As little as a decade ago, most students carried paper notebooks, pens and heavy tomes of knowledge in backpacks. They learned the old-fashioned way, and electronics were toys relegated to the home. There has been a major shift in how children are educated, and even young children now have access to desktop computers and tablets for their school work. They do not leave their books at home, they now carry them inside their portable electronic devices.
School notices used to be printed and distributed by teachers, but email has become the way teachers and school administrators now communicate with parents. It saves time and money, but it also helps keep the connection between adults dynamic, and students can no longer toss out vitally important papers before their parents have a chance to read them. They might not appreciate it, but it gives the adults in their life a better way to exchange information that will help them learn.
There is a downside to the proliferation of electronics, and cell phones are now carried by even the youngest children. Many teachers have found their lessons interrupted by ringing phones, and many of them have taken them away from students who would rather play games than learn. This is a continuing issue, and some parents have resisted the notion their children should have their phones taken away during class time. It is a major pitfall that will have to be worked out as society adjusts to the modern classroom.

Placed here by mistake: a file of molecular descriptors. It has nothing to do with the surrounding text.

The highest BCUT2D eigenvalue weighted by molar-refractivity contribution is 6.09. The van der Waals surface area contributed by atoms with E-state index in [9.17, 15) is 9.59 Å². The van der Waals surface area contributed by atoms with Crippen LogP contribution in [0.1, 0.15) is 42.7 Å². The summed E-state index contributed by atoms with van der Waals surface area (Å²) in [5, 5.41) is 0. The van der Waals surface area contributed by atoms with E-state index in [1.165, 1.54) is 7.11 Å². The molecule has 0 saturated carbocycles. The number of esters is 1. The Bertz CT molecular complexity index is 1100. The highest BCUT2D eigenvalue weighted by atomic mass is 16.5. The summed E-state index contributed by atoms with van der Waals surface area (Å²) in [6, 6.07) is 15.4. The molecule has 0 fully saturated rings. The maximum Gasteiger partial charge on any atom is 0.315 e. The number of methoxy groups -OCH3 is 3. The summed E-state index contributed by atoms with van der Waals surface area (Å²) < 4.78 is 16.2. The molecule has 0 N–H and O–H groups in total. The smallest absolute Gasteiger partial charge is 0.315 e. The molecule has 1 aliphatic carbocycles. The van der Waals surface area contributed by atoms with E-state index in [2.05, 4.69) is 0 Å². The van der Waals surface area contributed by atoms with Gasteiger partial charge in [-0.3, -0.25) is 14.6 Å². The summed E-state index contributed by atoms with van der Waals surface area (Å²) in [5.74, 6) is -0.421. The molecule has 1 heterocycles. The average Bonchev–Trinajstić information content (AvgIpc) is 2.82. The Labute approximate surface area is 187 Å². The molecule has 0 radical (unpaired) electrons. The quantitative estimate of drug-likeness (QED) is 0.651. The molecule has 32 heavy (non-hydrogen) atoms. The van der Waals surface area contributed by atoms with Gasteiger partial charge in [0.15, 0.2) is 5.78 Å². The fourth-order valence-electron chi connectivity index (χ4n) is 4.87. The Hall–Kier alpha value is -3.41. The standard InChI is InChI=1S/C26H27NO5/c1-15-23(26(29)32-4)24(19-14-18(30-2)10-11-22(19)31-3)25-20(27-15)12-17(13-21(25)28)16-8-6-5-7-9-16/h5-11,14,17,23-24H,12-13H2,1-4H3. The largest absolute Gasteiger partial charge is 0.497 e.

Any new technology always has an adjustment period before its usefulness is fully measured, and electronic devices in all classes will continue to have an impact on today’s students. Young children, taught how to use them at home by parents and siblings, will have the easiest time making the adjustment. They see them as an integral part of their life inside and out of school.